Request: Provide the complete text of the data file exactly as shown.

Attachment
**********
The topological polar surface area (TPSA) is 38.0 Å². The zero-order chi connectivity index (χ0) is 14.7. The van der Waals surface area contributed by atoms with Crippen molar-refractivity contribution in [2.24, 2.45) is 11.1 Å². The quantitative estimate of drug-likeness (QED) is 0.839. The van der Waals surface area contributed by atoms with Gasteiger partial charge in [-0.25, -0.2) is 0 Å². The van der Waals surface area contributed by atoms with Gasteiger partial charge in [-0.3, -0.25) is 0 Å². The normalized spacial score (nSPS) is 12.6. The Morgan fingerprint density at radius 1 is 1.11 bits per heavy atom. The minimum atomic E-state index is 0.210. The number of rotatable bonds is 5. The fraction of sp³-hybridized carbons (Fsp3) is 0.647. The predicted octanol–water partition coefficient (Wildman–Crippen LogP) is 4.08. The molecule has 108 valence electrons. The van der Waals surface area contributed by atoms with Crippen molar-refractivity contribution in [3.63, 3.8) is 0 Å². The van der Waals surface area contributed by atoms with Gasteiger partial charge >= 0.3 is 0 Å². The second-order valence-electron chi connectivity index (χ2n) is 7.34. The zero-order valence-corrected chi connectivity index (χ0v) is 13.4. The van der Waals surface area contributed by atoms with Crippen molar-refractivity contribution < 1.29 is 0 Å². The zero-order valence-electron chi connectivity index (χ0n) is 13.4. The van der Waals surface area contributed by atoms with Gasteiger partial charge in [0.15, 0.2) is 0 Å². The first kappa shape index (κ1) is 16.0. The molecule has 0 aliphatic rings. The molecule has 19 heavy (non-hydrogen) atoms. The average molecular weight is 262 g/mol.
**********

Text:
The topological polar surface area (TPSA) is 38.0 Å². The zero-order chi connectivity index (χ0) is 14.7. The van der Waals surface area contributed by atoms with Crippen molar-refractivity contribution in [2.24, 2.45) is 11.1 Å². The quantitative estimate of drug-likeness (QED) is 0.839. The van der Waals surface area contributed by atoms with Gasteiger partial charge in [-0.25, -0.2) is 0 Å². The van der Waals surface area contributed by atoms with Gasteiger partial charge in [-0.3, -0.25) is 0 Å². The normalized spacial score (nSPS) is 12.6. The Morgan fingerprint density at radius 1 is 1.11 bits per heavy atom. The minimum atomic E-state index is 0.210. The number of rotatable bonds is 5. The fraction of sp³-hybridized carbons (Fsp3) is 0.647. The predicted octanol–water partition coefficient (Wildman–Crippen LogP) is 4.08. The molecule has 108 valence electrons. The van der Waals surface area contributed by atoms with Crippen molar-refractivity contribution in [3.63, 3.8) is 0 Å². The van der Waals surface area contributed by atoms with Gasteiger partial charge >= 0.3 is 0 Å². The second-order valence-electron chi connectivity index (χ2n) is 7.34. The zero-order valence-corrected chi connectivity index (χ0v) is 13.4. The van der Waals surface area contributed by atoms with Crippen molar-refractivity contribution < 1.29 is 0 Å². The zero-order valence-electron chi connectivity index (χ0n) is 13.4. The van der Waals surface area contributed by atoms with Gasteiger partial charge in [0.15, 0.2) is 0 Å². The first kappa shape index (κ1) is 16.0. The molecule has 0 aliphatic rings. The molecule has 19 heavy (non-hydrogen) atoms. The average molecular weight is 262 g/mol.